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[trip-tik] /ˈtrɪp tɪk/
Fine Arts. a set of three panels or compartments side by side, bearing pictures, carvings, or the like.
a hinged, three-leaved tablet, written on, in ancient times, with a stylus.
Origin of triptych
1725-35; < Greek tríptychos of three plates, equivalent to tri- tri- + ptych- (stem of ptýx) plate + -os adj. suffix Unabridged
Based on the Random House Dictionary, © Random House, Inc. 2015.
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Examples from the web for triptych
  • She had this map in her hands, which was a triptych map from the automobile club.
  • Intended to form a grand triptych, the three paintings are seen together for the first time in this exhibition.
  • As a culminating activity, have students create a triptych about what they have learned in this unit.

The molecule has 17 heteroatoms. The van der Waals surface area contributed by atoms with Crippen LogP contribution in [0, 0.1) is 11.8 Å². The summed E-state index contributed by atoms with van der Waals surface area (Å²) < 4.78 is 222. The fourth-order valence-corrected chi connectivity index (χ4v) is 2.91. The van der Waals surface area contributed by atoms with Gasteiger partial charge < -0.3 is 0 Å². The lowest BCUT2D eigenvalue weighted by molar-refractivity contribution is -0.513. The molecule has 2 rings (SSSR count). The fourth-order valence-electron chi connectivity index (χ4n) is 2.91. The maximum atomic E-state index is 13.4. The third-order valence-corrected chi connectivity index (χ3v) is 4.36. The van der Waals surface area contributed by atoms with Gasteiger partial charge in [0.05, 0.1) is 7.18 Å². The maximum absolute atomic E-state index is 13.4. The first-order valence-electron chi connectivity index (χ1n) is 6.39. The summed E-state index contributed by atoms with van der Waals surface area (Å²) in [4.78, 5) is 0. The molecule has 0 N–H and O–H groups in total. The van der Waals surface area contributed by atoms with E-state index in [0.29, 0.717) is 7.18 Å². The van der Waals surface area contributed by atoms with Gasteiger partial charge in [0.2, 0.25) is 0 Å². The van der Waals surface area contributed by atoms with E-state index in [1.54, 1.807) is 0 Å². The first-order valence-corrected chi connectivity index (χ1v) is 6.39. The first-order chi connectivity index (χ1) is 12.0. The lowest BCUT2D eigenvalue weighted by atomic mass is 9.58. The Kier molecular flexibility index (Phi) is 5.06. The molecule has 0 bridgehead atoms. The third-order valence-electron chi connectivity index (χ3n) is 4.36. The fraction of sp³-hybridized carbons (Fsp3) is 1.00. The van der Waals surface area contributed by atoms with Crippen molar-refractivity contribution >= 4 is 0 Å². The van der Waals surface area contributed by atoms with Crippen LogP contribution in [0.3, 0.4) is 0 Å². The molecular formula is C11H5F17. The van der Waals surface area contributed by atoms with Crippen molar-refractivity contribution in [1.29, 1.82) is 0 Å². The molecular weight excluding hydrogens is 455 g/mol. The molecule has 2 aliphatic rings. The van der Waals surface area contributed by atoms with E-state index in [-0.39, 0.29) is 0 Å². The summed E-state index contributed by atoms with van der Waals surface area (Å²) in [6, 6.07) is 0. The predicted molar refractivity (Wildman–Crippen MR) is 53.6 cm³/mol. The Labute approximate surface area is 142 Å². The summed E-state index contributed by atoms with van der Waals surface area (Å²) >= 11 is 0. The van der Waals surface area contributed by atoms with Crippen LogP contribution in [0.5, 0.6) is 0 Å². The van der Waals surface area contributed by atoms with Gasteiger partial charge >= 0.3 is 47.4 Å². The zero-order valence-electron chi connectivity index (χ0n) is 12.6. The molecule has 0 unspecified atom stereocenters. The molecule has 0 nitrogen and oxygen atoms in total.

• It is an allegorical, complicated triptych with hundreds of details and with curious unclothed people.
British Dictionary definitions for triptych


a set of three pictures or panels, usually hinged so that the two wing panels fold over the larger central one: often used as an altarpiece
a set of three hinged writing tablets
Word Origin
C18: from Greek triptukhos, from tri- + ptux plate; compare diptych
Collins English Dictionary - Complete & Unabridged 2012 Digital Edition
© William Collins Sons & Co. Ltd. 1979, 1986 © HarperCollins
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Word Origin and History for triptych

1731, "hinged, three-leaved writing tablet used in ancient Greece and Rome," from Greek triptykhos "three-layered," from tri- "three" (see tri-) + ptykhos, genitive of ptyx "fold, layer." In reference to three-part altar-piece carvings or pictures hinged together, it is attested from 1849.

Online Etymology Dictionary, © 2010 Douglas Harper
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